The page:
2. Speaking of grandkids, we are hoping to take our oldest granddaughter to the Maryland zoo (in Baltimore) next week as her birthday gift. She LOOOOVVVEESSS animals! This will be our second trip to this particular zoo. My wife and I love zoos as well. One of the highlights of my sabbatical last summer was a day spent at the Cleveland zoo. We enjoy learning about the great variety of animals which show just how imaginative our Creator is! To think that even before God created this vast universe and its vast array of animals, he first designed each and every one of them. And he did so without any PHD's in microbiology, physics, biochemistry, anatomy, etc! Wow! What a God! He is indeed worthy of our adoration and praise! 

Thanks for stopping by . . . 

Friday Coffee with PJ

I just love my coffee. And for the past two months I have been drinking it black and enjoying it more than ever! And apparently my liver has been enjoying it too! So pour yourself a cup of your favorite java and read on, my friends. 

1. The past four Tuesday evenings I have been teaching a class at Lancaster Bible College in their AUD program. This particular class (which ends next Tuesday - that's why it's called "accelerated") is an exploration of the Bible's first five books known as the Pentateuch. I was struck again in the reading of the book of Numbers at how God instructed the various 12 tribes of Israel to encamp in a prescribed order with the Tabernacle (in which God's glory dwelt) in the very center of their camp. What a beautiful reminder for us! This is how God desires us (in fact commands us) to arrange our lives - with God himself at the very center. Yet all too often we have other things at our life's core. It could be self, it could be family, it could be money and the stuff money buys, or a host of other things. But doing so is like replacing the world's most brilliant diamond on display in our living room with a barrel of manure from farmer Jones' barn (and even this comparison is woefully lacking). King David, who wrote half of the book of Psalms, in Psalm 27:4 wrote,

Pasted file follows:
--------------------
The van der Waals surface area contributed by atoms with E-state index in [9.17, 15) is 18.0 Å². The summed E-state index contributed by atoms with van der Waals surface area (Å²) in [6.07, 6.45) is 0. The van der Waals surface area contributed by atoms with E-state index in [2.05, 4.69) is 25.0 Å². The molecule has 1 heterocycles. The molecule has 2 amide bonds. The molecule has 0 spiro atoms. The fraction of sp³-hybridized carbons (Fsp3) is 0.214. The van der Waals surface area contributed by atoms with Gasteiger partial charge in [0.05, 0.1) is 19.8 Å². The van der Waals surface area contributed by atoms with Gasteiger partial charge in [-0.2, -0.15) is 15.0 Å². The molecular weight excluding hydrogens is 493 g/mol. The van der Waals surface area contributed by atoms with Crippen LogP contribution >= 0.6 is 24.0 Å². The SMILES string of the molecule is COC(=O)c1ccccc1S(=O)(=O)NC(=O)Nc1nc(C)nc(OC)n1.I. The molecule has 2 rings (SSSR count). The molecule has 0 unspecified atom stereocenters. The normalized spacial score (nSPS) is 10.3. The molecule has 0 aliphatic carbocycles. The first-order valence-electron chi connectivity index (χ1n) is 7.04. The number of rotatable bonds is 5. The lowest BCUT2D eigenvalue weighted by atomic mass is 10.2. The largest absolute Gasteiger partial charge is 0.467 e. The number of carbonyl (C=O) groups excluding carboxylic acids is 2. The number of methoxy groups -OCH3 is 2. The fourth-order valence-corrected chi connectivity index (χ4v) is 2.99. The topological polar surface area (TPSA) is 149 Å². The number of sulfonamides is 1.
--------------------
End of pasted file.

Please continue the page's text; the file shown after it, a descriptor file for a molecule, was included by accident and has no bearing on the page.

I have asked one thing from the Lord;
it is what I desire:
to dwell in the house of the Lord
all the days of my life,
gazing on the beauty of the Lord
and seeking him in his temple.

Oh that we would have that same desire ... to become so enamored with the beauty of God that we would strive to keep him where he belongs ... at the very center of our lives! 

2. With all the rain that has been falling the past 2 months, my grass is growing at an incredible rate. Cutting it once a week is not enough! So to keep ahead of the growth, I have found myself mowing my lawn about every 4-5 days! Now this doesn't surprise me. That is what  a lot of rain will do. It waters the soil which allows the grass to get more than enough H2O to grow ... no, to REALLY grow! Thinking about this brought the following Scripture from Isaiah the prophet to mind: 

For just as rain and snow fall from heaven
and do not return there
without saturating the earth
and making it germinate and sprout,
and providing seed to sow
and food to eat,
so my word that comes from my mouth
will not return to me empty,
but it will accomplish what I please
and will prosper in what I send it to do.
(Isaiah 55:10-11)

Are you allowing God's Word to water the soil of your soul? If not, then don't expect to grow in your faith. But if you really want to grow . . . then commit to getting into the Bible every day (Psalm 1:1-3). If you are feeling spiritually dry, then the water of the Word is just what you need! 

Thanks for stopping by . . . 

Friday Coffee with PJ

Friday. Coffee. Thanks for joining me for a some random thoughts that I hope will help you in your walk with Jesus (in addition, I have included a brief health update as well). 

With hurricane season upon us, I was reminded of a news report I saw during the aftermath of hurricane Katrina. Wildlife experts had rescued several bottlenose dolphins which had been swept from their aquarium home into the Gulf of Mexico by the storm. Rescuers had diligently searched for these dolphins as they were unable to forage for themselves in the open sea. What I found amazing about the recovery of these dolphins is that they were found TOGETHER. Experts believed this is how they were able to survive their time in the waters of the Gulf. I guess you could say these dolphins “porpoised” to stay together!

The experience of these dolphins reminds me of a passage from an Old Testament book.  The book was written by one of the wisest men to have ever lived: King Solomon. Solomon was the third king to rule over the ancient kingdom of Israel. In the book of Ecclesiastes (his life journal), Solomon wrote the following concerning the power of community: